So when you hear that a missionary you know or support has recently hired an empleada, you can be happy for him or her, knowing that he or she is receiving a tremendous amount of (inexpensive) help while providing a job for someone who truly needs it.

This doesn't stop at empleadas, however. This applies to the shoe-shine guy, the gardener, and the man or woman who washes the car. The thing many of us in the States have to understand is that many developing countries are what are known as "niche" countries. Every person has his or her own niche in society. Some people are doctors. Lawyers. Policemen. Clerks. Secretaries. Teachers. And some are gardeners. Shoe shine men. Or car washers. A person who shines shoes for a living clearly can't do the work of a lawyer. And so when a lawyer shines his or her own shoes, he or she is seen--by those in society--as taking that job away from someone whose niche it is to do it.

My husband is a very capable man. Before we became missionaries, he worked for well over a decade in maintenance. There isn't a whole lot he can't do. And after a year in Costa Rica without grass, he was looking forward to getting his hands dirty in the garden. Of course, to some degree he still can, as that is a hobby. But we happily pay a gardener and a new recently fired friend of ours to wash our car each week (or as needed) because that's what it means to live in a niche society. Once again, it all costs pennies in comparison to what we might pay in the States for similar services. In a country without food stamps or other forms of government well fare, this is how a society supports those whose lives have been a little harder than those more fortunate.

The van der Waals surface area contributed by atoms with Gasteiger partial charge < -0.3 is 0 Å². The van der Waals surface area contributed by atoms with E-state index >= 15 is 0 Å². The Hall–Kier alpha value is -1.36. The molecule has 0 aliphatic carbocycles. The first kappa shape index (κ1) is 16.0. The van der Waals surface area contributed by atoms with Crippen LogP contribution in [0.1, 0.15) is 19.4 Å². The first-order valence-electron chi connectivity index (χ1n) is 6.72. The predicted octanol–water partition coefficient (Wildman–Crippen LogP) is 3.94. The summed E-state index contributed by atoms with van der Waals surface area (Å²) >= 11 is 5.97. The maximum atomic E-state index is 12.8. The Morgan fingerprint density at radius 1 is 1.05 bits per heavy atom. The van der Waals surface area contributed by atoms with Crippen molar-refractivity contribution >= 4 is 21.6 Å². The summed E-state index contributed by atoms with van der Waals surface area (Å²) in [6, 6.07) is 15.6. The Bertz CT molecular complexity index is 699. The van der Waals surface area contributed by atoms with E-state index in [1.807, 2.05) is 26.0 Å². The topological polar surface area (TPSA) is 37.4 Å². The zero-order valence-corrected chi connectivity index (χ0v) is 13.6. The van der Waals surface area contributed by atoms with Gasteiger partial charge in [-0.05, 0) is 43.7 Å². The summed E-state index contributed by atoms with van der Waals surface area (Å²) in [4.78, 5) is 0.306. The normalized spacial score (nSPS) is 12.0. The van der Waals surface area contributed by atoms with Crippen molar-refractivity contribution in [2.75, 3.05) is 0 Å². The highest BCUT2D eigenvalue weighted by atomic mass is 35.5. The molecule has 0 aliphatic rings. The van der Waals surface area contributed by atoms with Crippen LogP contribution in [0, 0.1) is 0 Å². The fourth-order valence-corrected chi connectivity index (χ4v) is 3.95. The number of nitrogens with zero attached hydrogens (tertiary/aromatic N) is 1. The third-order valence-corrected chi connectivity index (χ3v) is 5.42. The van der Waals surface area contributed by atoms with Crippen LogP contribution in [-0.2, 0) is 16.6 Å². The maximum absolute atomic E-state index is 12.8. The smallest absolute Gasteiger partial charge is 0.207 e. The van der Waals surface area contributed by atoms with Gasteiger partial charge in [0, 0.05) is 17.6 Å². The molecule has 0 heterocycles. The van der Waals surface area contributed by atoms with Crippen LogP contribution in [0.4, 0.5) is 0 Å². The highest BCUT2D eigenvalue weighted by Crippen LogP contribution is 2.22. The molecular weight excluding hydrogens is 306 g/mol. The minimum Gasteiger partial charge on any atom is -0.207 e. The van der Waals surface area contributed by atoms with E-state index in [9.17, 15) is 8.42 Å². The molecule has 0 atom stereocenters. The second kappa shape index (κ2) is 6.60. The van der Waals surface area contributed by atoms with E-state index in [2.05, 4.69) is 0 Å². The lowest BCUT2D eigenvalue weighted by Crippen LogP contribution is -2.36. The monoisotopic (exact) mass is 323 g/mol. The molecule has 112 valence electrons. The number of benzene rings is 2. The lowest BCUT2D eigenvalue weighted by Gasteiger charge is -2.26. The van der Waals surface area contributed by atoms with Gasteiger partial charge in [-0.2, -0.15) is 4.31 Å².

Aside from receiving services as a fraction of a cost, there are certain items that are cheaper to have made here than to have imported from the States. We have a missionary friend in South America who found a gorgeous sectional couch at a ridiculously low price (far cheaper than she would've paid for the same couch in the States) and excitedly posted pictures of it on Facebook. Not long afterwards, she mentioned she was unsure she should've done so because she wasn't sure how it looked to those back at home. I fear her excitement was a bit dashed with concern for any negative comments she may receive in future.

Folks, we missionaries could not be on the field without your support. You've worked hard to support us. But let me gently suggest that you are not the one supporting us--God is. He is the one who funneled the money we use in ministry through your willing and obedient hands. And we are so humble and grateful that you were willing to be that vessel! Most missionaries I know are a frugal lot who have a hard time considering even their own salary as theirs (which, in essence, none of our salaries are ours, are they?). So, I promise we would not rush out and buy the first pretty couch we found. If you could've seen Troy and me in the month leading up to those actual housing purchases, driving from store to store, ferreting out the best prices.... I actually was scolded in Spanish in three different stores for taking pictures of items we were trying to compare. (I'm so naughty!) We really do try to make the most of each dime God sends to our ministry through you.

So, the next time we post a picture or make a comment and you think, "Wow, must be nice to be a rich missionary with their own gardener and maid", please take the time to talk to us about it first. Or re-read this blog entry.

Because I promise you, appearances can be deceiving!